Images of the new look – the first major change to the world's oldest airline logo in over 50 years – were leaked ahead of the official unveiling, due to take place on 7 February 2018.
The images have stoked controversy over the way the classic Lufthansa livery has been updated. Aviation writer Enrique Perrella described it as "bland and pointless", while industrial designer Clemens Weisshaar told Dezeen it was a "design belly flop."
The leaked shots show a redesigned tailfin featuring a white logo on a rippling blue background, in place of the former blue-and-yellow design. The plane's grey underbody has been replaced with white.
Lufthansa quickly confirmed the changes and released images of the livery, which will be rolled out across the fleet of 330 aircraft over the next eight years.
Flying crane logo dates back to 1918
The redesign, spearheaded by Lufthansa in-house designer Ronald Wild, comes 100 years after the logo, which depicts a stylised flying crane inside a circle, was first created by German architect and designer Otto Firle for Deutsche Luft-Reederei (DLR), Lufthansa's predecessor.
The yellow was added in the sixties by graphic designer Otto "Otl" Aicher and students from his Gruppe E5 at the influential Hochschule für Gestaltung Ulm (Ulm design school), which he co-founded.
Aicher's design system, which also redrew the crane logo and introduced the use of lowercase Helvetica Bold as the airline's font, is widely regarded as one of the great airline graphic identities.
Disegno magazine described it as "one of the 20th century's most successful and long-lasting corporate rebranding exercises."
Since then designers including Jörg Zintzmeyer and Hartmut Esslinger have tweaked but never radically changed Aicher's blueprint.
Update slammed as "a design belly flop"
The latest redesign received a scathing response from airline livery enthusiasts. "Lufthansa now joins LATAM, Iberia, Avianca (and more) in this ubiquitous Eurowhite, bland, pointless design pattern" tweeted Enrique Perrella, publisher and editor in chief of Airways magazine.
Speaking to Dezeen, industrial designer and regular Lufthansa passenger Weisshaar described the new livery as "a design belly flop of epic dimensions".
"The new Lufthansa identity seems to ignore [Aicher's] legacy," said Weisshaar, who is one half of design duo Kram/Weisshaar. "It opts for a corporate blue that comes straight out of a late capitalist nightmare."
Weisshaar compared the new livery to that of a "dodgy insurance company" or "a failed bank".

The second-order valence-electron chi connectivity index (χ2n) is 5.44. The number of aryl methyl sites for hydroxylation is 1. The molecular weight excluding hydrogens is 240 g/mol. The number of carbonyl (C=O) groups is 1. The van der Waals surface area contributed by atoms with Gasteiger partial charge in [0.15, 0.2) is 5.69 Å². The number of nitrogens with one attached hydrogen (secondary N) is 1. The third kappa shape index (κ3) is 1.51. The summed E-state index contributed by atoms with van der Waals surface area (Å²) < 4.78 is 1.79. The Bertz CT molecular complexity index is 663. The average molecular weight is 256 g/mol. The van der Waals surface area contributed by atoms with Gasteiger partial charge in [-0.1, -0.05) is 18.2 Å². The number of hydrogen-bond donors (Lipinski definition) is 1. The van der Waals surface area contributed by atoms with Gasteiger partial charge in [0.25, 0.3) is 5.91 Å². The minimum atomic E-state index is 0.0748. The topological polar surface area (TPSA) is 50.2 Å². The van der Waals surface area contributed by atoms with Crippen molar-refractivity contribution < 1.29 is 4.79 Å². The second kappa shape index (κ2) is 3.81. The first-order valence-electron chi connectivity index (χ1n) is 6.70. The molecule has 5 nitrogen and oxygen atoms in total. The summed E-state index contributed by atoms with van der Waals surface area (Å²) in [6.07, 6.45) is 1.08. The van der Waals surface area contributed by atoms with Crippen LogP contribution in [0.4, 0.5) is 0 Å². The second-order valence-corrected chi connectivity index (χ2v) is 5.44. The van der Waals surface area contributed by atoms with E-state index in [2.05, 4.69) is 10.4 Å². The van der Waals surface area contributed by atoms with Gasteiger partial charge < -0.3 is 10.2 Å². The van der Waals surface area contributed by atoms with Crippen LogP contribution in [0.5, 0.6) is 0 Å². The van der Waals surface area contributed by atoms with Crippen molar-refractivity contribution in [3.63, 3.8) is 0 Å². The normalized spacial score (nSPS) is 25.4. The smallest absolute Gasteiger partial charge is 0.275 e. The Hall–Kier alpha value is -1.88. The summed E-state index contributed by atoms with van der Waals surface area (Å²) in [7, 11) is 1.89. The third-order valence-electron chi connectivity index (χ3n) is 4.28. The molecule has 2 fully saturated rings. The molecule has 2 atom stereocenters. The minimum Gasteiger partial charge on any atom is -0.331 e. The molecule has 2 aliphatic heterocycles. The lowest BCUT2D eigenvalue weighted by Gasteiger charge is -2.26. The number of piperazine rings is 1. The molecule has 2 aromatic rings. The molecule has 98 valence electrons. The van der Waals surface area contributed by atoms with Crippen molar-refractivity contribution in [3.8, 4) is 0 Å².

"What we'll miss most is one of the most beautiful liveries in the skies, with this unbelievably elegant grey underbody," he added.
Design journalist Daniel Golling told Dezeen that the move meant Lufthansa was about to strip its fleet "one of its most distinguishing features," adding that Lufthansa yellow "stood out among all the white, blue and red in the airline industry," and appeared at every point a customer came into contact with the brand, from the check-in counters to the luggage tags.
"With the new livery that is being rolled out Lufthansa is moving into what is becoming generic design territory inhabited by Iberia, Avianca and others," Golling added: "A Eurowhite fuselage ending with a colourful tail fin that is allowed to extend in an embrace of the entire tail of the plane."
Leading designers contributed to the Lufthansa logo evolution
Otto Firle, who first drew the crane logo, was an eminent German graphic designer and architect who also created logos for German postal service Deutsche Reichspost and railway network Deutsche Reichsbahn.
Otl Aicher, who updated the livery and introduced the warm yellow colour in the sixties, was a leading graphic designer who additionally developed the corporate identity of Braun and, most famously, created the identity and stick-like pictograms of athletes for the Munich 1972 Olympic Games.
The warm yellow Aicher introduced is called "melon yellow" in the RAL colour system and is technically called RAL 1028 but is more commonly known as "Lufthansa yellow".
The evolution of Lufthansa's corporate identity is charted in a book called Lufthansa and Graphic Design, published by Lars Müller.
The latest changes follow the controversial rebranding of American Airlines in 2013, which saw Massimo Vignelli's angular logo ditched in favour of a stripy tail fin and stylised eagle symbol by FutureBrand.
Golling described the Lufthansa changes as "a sad fate for an industry that used to invest so much prestige in logos and liveries and most likely not what legendary German graphic designer Otl Aicher envisioned when, in 1962, he and his team made the yellow of Lufthansa warmer as a hint to the democratisation the airline industry underwent at the time due to an increasing number of vacation travellers."
"With its new austere look Lufthansa makes it clear that the airline is determined to uphold the hierarchies and class system that has always been one of the pillars of commercial air travel," Golling said.
"At a quick glance it is only the choice of colour and animal that from now will separate a Lufthansa Airbus A380 from a Qantas one."